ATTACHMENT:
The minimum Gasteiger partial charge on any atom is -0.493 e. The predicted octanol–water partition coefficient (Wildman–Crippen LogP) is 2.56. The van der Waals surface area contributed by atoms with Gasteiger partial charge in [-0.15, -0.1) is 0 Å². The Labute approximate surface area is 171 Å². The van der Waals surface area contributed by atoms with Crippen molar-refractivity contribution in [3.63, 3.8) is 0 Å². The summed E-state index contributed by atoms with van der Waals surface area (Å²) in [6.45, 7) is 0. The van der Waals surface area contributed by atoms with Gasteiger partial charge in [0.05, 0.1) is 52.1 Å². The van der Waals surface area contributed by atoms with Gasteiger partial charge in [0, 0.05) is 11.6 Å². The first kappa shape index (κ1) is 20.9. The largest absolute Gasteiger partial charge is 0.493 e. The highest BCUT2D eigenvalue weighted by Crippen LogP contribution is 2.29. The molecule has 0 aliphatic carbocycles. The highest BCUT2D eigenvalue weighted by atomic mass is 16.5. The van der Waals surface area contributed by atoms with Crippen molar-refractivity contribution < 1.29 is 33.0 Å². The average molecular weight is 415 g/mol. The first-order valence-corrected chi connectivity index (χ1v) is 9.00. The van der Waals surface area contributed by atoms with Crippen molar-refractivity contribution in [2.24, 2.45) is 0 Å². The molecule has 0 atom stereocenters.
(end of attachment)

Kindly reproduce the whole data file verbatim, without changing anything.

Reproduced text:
The minimum Gasteiger partial charge on any atom is -0.493 e. The predicted octanol–water partition coefficient (Wildman–Crippen LogP) is 2.56. The van der Waals surface area contributed by atoms with Gasteiger partial charge in [-0.15, -0.1) is 0 Å². The Labute approximate surface area is 171 Å². The van der Waals surface area contributed by atoms with Crippen molar-refractivity contribution in [3.63, 3.8) is 0 Å². The summed E-state index contributed by atoms with van der Waals surface area (Å²) in [6.45, 7) is 0. The van der Waals surface area contributed by atoms with Gasteiger partial charge in [0.05, 0.1) is 52.1 Å². The van der Waals surface area contributed by atoms with Gasteiger partial charge in [0, 0.05) is 11.6 Å². The first kappa shape index (κ1) is 20.9. The largest absolute Gasteiger partial charge is 0.493 e. The highest BCUT2D eigenvalue weighted by Crippen LogP contribution is 2.29. The molecule has 0 aliphatic carbocycles. The highest BCUT2D eigenvalue weighted by atomic mass is 16.5. The van der Waals surface area contributed by atoms with Crippen molar-refractivity contribution < 1.29 is 33.0 Å². The average molecular weight is 415 g/mol. The first-order valence-corrected chi connectivity index (χ1v) is 9.00. The van der Waals surface area contributed by atoms with Crippen molar-refractivity contribution in [2.24, 2.45) is 0 Å². The molecule has 0 atom stereocenters.